RNA interference (RNAi) is the process by which the expression of a target gene can be effectively silenced or knocked down. RNA interference involves two types of small ribonucleic acid, namely, microRNA (miRNA) and small interfering RNA (siRNA), which can bind to specific messenger RNA (mRNA) molecules and increase or decrease their activity.
RNAi is a latest powerful geneknockdown technique that allows for tissue-specific, temporally controlled suppression of gene expression. Gene knockdown is achieved by causing the destruction of specific mRNA molecules by introducing small double-stranded interfering RNAs (dsRNA) into the cytoplasm. When siRNA is introduced into the cytoplasm of cells, it will be cut into short interfering RNAs (siRNAs) which can target specific mRNA and causing degradation of it. Therefore, the expression of a particular gene can be suppressed by introducing dsRNA whose antisense strand sequence matches the mRNA sequence. Gene knockdown by RNAi is temporary, but this can be solved by transfecting target tissues or cell lines so that they express dsRNA autonomously.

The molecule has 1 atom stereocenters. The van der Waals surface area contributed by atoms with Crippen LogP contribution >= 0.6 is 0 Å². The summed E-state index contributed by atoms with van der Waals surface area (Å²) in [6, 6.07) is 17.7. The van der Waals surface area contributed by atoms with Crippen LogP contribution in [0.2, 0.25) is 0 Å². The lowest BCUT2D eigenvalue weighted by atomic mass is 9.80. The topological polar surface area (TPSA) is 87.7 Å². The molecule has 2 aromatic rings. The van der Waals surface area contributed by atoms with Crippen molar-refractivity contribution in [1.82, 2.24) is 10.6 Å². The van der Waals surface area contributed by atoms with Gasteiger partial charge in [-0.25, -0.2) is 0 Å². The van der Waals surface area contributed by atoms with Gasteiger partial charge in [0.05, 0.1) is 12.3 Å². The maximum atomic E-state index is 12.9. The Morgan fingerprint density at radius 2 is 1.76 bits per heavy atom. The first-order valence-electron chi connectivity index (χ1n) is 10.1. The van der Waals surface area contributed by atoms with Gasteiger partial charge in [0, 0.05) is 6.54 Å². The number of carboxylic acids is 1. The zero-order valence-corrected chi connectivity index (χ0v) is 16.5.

The versatility of the technique leads to a number of applications. RNAi can be used in drug or chemical target validation. RNAi can target specific spliced exons, enabling the investigation of the functional roles of alternatively spliced forms of a gene. RNAi is also valuable research tool in cell culture and in living organisms where it can be used for large-scale screens that systematically shut down each gene in the cell, thus helping to identify the components necessary for a particular cellular process or an event.